Being Sunday, we met about thirty negroes going to church, wonderfully smartly dressed, some (both male and female) riding on horseback and others in wagons; but Mr. Norris informs me that two years ago we should have numbered them by hundreds.

We soon began to catch up the sick and broken down men of the army, but not in great numbers; most of them were well shod, though I saw two without shoes.

After crossing a gap in the Blue Ridge range, we reached Front Royal at 5 P. M., and we were now in the well-known Shenandoah Valley-the scene of Jackson's celebrated campaigns. Front Royal is a pretty little place, and was the theatre of one of the earliest fights in the war, which was commenced by a Maryland regiment of Confederates, who, as Mr. Norris observed, "jumped on to" a Federal regiment from the same State, and "whipped it badly." Since that time the village has changed hands continually, and was visited by the Federals only a few days previous to Ewell's rapid advance ten days ago. .

After immense trouble we procured a feed of corn for the horses, and, to Mr. Norris's astonishment, I was impudent enough to get food for ourselves by appealing to the kind feelings of two good-looking female citizens of Front Royal, who, during our supper, entertained us by stories of the manner they annoyed the northern soldiers by disagreeable allusions to "Stonewall Jackson."

We started again at 6.30, and crossed two branches of the Shenandoah river, a broad and rapid stream. Both the railway and carriage bridges having been destroyed, we had to ford it; and as the water was deep, we were only just able to accomplish the passage. The soldiers, of whom there were a number with us, took off their trousers and held their rifles and ammunition above their heads.

Soon afterwards our horses became very leg-weary; for although the weather had been cool, the roads were muddy and hard upon them.

At 8.30 we came up with Pender's division encamped on the sides of hills, illuminated with innumerable camp-fires, which looked very picturesque. After passing through about two miles of bivouacs we begged for shelter in the hayloft of a Mr. Mason: we turned our horses into a field, and found our hayloft most luxurious after forty-six miles ride at a foot's pace. Stonewall Jackson is considered a regular demigod in this country.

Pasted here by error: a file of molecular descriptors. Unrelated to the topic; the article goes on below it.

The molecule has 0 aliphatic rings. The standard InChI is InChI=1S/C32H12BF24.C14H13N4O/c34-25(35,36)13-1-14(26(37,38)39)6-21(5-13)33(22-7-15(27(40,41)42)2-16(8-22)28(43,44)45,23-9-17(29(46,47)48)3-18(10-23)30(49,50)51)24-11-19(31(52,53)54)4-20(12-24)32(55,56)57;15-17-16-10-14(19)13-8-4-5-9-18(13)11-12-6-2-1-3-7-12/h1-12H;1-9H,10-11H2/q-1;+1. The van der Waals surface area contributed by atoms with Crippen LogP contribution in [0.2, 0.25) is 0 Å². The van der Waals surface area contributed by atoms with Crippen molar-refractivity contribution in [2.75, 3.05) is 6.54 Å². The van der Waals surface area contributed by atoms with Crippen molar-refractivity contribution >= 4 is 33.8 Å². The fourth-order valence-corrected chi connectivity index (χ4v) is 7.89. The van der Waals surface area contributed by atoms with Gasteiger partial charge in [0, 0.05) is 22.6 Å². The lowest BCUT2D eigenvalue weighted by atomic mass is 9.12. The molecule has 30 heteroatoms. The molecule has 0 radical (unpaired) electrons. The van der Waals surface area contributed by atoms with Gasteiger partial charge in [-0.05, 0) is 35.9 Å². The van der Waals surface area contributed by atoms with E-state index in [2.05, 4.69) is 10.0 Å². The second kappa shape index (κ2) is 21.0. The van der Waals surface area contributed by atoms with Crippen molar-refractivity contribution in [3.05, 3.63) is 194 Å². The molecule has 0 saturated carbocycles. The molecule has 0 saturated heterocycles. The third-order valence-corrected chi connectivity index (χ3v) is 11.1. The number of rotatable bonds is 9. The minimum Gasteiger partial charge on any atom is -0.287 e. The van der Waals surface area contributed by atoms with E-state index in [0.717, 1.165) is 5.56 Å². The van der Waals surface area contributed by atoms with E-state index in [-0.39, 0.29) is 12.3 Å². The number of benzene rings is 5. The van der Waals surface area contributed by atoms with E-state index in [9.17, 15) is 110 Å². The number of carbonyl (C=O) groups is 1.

June 22 (Monday).—We started without food or corn at 6.30

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A. M., and soon became entangled with Pender's division on its line of march, which delayed us a good deal. My poor brute of a horse also took this opportunity of throwing two more shoes, which we found it impossible to replace, all the blacksmiths' shops having been pressed by the troops.

The soldiers of this division are a remarkably fine body of men, and look quite seasoned and ready for any work. Their clothing is serviceable, so also are their boots; but there is the usual utter absence of uniformity as to color and shape of their garments and hats; gray of all shades and brown clothing with felt hats predominate. The Confederate troops are now entirely armed with excellent rifles, mostly Enfields. When they first turned out, they were in the habit of wearing numerous revolvers and bowie-knives. General Lee is said to have mildly remarked, "Gentlemen, I think you will find an Enfield rifle, a bayonet, and sixty rounds of ammunition as much as you can conveniently carry in the way of arms." They laughed and thought they knew better; but the six-shooters and bowieknives gradually disappeared, and now none are to be seen among the infantry.

The artillery horses are in poor condition, and only get three pounds of corn a-day. The artillery is of all kinds-Parrotts, Napoleons, rifled and smooth bores, all shapes and sizes; most of them bear the letters U. S., showing that they have changed


The colors of the regiments differ from the blue battle-flags I saw with Bragg's army. They are generally red, with a blue St. Andrew's Cross showing the stars. This pattern is said to have been invented by Gen. Joseph Johnston, as not so liable to be mistaken for the Yankee flag. The new Confederate flag has evidently been adopted from this battle-flag, as it is called. Most of the colors in this division bear the names Manassas, Fredericksburg, Seven Pines, Harper's Ferry, Chancellorsville, &c.

I saw no stragglers during the time I was with Pender's division; but although the Virginian army certainly does get over a great deal of ground, yet they move at a slow dragging pace, and are evidently not good marchers naturally. As Mr. Norris observed to me, "Before this war we were a lazy set of devils; our niggers worked for us, and